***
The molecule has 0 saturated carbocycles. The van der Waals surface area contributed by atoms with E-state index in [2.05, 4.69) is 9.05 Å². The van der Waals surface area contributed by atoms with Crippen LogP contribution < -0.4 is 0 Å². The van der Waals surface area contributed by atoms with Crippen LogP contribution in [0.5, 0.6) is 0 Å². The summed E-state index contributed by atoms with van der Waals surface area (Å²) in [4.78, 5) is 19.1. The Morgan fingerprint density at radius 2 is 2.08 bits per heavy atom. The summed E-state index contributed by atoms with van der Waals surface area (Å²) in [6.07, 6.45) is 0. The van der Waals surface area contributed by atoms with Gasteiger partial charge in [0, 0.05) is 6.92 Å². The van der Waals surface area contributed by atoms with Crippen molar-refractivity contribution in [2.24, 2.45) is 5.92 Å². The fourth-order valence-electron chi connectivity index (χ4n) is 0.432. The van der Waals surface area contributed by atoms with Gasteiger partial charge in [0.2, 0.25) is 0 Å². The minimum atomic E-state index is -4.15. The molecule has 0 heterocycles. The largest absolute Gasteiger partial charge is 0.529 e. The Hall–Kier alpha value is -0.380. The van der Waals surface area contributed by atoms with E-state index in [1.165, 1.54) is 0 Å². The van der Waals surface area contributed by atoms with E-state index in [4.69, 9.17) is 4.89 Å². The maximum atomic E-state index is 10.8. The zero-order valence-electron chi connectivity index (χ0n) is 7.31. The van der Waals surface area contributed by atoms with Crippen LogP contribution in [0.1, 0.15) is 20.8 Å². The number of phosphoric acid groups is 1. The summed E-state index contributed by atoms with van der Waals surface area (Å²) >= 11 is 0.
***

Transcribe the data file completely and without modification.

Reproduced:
The molecule has 0 saturated carbocycles. The van der Waals surface area contributed by atoms with E-state index in [2.05, 4.69) is 9.05 Å². The van der Waals surface area contributed by atoms with Crippen LogP contribution < -0.4 is 0 Å². The van der Waals surface area contributed by atoms with Crippen LogP contribution in [0.5, 0.6) is 0 Å². The summed E-state index contributed by atoms with van der Waals surface area (Å²) in [4.78, 5) is 19.1. The Morgan fingerprint density at radius 2 is 2.08 bits per heavy atom. The summed E-state index contributed by atoms with van der Waals surface area (Å²) in [6.07, 6.45) is 0. The van der Waals surface area contributed by atoms with Gasteiger partial charge in [0, 0.05) is 6.92 Å². The van der Waals surface area contributed by atoms with Crippen molar-refractivity contribution in [2.24, 2.45) is 5.92 Å². The fourth-order valence-electron chi connectivity index (χ4n) is 0.432. The van der Waals surface area contributed by atoms with Gasteiger partial charge in [0.2, 0.25) is 0 Å². The minimum atomic E-state index is -4.15. The molecule has 0 heterocycles. The largest absolute Gasteiger partial charge is 0.529 e. The Hall–Kier alpha value is -0.380. The van der Waals surface area contributed by atoms with E-state index in [1.165, 1.54) is 0 Å². The van der Waals surface area contributed by atoms with E-state index in [4.69, 9.17) is 4.89 Å². The maximum atomic E-state index is 10.8. The zero-order valence-electron chi connectivity index (χ0n) is 7.31. The van der Waals surface area contributed by atoms with Crippen LogP contribution in [0.1, 0.15) is 20.8 Å². The number of phosphoric acid groups is 1. The summed E-state index contributed by atoms with van der Waals surface area (Å²) >= 11 is 0.